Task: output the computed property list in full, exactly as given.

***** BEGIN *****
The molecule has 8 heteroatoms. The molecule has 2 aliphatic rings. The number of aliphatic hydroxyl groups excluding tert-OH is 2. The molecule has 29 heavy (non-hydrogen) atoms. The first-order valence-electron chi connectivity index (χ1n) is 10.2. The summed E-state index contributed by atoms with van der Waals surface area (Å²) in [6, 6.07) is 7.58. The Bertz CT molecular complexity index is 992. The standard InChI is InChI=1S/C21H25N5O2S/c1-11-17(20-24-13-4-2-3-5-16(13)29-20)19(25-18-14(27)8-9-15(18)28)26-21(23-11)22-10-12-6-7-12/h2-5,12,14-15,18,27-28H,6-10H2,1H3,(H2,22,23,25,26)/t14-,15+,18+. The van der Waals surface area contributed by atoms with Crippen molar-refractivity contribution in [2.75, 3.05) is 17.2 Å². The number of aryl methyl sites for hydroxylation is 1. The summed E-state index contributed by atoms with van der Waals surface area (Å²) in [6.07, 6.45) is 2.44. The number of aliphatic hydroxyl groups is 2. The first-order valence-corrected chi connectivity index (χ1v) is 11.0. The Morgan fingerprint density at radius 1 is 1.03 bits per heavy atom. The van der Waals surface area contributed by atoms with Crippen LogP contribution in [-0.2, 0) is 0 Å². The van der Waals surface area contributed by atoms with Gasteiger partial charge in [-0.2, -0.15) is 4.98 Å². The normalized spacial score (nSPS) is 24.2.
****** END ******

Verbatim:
The molecule has 8 heteroatoms. The molecule has 2 aliphatic rings. The number of aliphatic hydroxyl groups excluding tert-OH is 2. The molecule has 29 heavy (non-hydrogen) atoms. The first-order valence-electron chi connectivity index (χ1n) is 10.2. The summed E-state index contributed by atoms with van der Waals surface area (Å²) in [6, 6.07) is 7.58. The Bertz CT molecular complexity index is 992. The standard InChI is InChI=1S/C21H25N5O2S/c1-11-17(20-24-13-4-2-3-5-16(13)29-20)19(25-18-14(27)8-9-15(18)28)26-21(23-11)22-10-12-6-7-12/h2-5,12,14-15,18,27-28H,6-10H2,1H3,(H2,22,23,25,26)/t14-,15+,18+. The van der Waals surface area contributed by atoms with Crippen molar-refractivity contribution in [2.75, 3.05) is 17.2 Å². The number of aryl methyl sites for hydroxylation is 1. The summed E-state index contributed by atoms with van der Waals surface area (Å²) in [6.07, 6.45) is 2.44. The number of aliphatic hydroxyl groups is 2. The first-order valence-corrected chi connectivity index (χ1v) is 11.0. The Morgan fingerprint density at radius 1 is 1.03 bits per heavy atom. The van der Waals surface area contributed by atoms with Crippen LogP contribution in [-0.2, 0) is 0 Å². The van der Waals surface area contributed by atoms with Gasteiger partial charge in [-0.2, -0.15) is 4.98 Å². The normalized spacial score (nSPS) is 24.2.